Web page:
The United Grand Lodge of England believes that the ongoing gross misrepresentation of its 200,000 plus members is discrimination. Pure and simple.

We owe it to our membership to take this stance, they shouldn’t have to feel undeservedly stigmatised. No other organisation would stand for this and nor shall we.

I have written to the Equality and Human Rights Commission to make this case.

I appreciate that you may have questions about who we are and what we do, so over the next six months our members will be running a series of open evenings and Q&A events up and down the country. These will be promoted in the local media and on our website.

I am also happy to answer any queries directly. Please feel free to write to me here at Freemasons’ Hall, 60 Great Queen Street, London WC2B 5AZ and I will come back to you.

We’re open.

Dr David Staples
Chief Executive
United Grand Lodge of England

Picture: Wikimedia Commons

Comments

2 thoughts on “Freemasons claim members facing 'discrimination' in response to media coverage exposing lodges at Westminster”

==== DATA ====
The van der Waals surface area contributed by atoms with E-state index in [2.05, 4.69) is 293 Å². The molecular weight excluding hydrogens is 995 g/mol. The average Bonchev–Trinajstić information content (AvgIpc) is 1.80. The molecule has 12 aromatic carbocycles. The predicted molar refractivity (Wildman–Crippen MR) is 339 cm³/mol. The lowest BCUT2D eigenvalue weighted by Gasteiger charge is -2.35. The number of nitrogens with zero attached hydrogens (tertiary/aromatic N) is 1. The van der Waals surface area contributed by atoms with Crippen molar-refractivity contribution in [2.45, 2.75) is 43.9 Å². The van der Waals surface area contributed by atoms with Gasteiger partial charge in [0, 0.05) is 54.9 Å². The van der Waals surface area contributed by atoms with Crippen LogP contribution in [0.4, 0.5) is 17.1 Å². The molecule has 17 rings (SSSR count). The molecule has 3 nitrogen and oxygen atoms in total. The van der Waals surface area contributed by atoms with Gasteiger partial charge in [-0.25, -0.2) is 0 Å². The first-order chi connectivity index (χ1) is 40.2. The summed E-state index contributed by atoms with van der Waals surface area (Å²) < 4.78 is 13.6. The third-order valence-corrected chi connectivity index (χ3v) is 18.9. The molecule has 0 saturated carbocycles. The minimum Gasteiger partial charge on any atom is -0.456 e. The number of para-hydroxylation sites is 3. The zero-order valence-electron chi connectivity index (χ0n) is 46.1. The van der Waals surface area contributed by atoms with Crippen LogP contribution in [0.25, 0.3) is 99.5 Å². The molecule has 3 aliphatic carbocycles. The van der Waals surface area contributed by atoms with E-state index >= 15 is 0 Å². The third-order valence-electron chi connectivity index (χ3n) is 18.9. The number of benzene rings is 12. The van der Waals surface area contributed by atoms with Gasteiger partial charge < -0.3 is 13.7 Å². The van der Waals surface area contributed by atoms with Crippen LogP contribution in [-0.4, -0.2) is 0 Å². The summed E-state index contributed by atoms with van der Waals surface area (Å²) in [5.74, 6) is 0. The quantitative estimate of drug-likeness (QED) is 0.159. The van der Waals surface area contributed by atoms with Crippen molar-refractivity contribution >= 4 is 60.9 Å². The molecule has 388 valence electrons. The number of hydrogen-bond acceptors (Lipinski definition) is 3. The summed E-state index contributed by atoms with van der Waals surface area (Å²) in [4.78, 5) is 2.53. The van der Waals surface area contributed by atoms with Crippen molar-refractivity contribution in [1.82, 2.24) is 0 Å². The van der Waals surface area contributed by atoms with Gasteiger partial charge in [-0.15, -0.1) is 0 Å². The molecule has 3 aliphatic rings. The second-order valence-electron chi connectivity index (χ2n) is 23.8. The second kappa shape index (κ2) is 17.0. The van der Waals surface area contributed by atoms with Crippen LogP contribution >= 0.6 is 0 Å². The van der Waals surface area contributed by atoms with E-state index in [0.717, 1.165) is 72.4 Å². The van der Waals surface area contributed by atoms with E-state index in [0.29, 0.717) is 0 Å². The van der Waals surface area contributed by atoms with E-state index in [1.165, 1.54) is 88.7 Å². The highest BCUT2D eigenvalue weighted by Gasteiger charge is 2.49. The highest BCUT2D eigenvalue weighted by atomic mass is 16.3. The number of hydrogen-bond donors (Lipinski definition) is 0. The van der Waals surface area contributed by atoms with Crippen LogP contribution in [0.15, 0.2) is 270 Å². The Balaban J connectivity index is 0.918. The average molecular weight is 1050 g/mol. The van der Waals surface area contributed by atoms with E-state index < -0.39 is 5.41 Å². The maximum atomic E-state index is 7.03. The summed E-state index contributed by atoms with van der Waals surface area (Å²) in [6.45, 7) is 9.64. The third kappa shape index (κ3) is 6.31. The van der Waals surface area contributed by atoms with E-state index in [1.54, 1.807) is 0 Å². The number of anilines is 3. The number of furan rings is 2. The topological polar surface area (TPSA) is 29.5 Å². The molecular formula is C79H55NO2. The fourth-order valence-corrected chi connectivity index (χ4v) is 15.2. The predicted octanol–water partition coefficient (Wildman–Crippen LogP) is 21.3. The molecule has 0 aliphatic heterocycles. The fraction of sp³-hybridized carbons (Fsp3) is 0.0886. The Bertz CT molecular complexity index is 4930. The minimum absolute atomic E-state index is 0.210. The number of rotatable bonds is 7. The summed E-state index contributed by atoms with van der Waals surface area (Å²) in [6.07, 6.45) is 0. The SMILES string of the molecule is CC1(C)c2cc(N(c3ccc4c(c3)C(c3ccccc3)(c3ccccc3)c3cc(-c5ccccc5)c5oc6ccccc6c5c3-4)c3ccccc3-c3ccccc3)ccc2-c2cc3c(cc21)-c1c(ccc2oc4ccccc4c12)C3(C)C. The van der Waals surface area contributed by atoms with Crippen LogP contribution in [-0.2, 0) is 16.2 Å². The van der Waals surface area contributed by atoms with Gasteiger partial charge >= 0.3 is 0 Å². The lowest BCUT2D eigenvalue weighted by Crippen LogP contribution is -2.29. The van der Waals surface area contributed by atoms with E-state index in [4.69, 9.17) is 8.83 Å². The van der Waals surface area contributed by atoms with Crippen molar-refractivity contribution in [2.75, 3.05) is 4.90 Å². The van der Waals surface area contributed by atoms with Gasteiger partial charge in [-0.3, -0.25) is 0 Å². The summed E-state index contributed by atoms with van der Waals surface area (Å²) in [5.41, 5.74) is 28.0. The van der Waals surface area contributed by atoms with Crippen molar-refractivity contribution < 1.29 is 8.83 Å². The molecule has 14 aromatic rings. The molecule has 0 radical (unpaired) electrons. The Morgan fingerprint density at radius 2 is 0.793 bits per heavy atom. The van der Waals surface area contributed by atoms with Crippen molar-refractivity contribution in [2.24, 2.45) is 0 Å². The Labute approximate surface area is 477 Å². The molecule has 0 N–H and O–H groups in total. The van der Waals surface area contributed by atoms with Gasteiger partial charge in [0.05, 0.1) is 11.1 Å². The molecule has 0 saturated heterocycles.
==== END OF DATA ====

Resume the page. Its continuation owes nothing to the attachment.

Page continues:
1. As a Freemason myself, I fully support and agree with the position taken by Dr. David Staples and as a Guardian subscriber, I am appalled at the article written by their correspondent, Dawn Foster. She has absolutely no idea about Freemasonry which is not a secret society, but is purely a society, publicly well known as an organisation, which has trade secrets in the same way that companies and corporations have trade secrets. There is absolutely no difference. As stated above, Freemasonry as an organisation is well known and represented throughout the world and cannot in any way be considered a secret society despite the allegations to the contrary stated by Foster.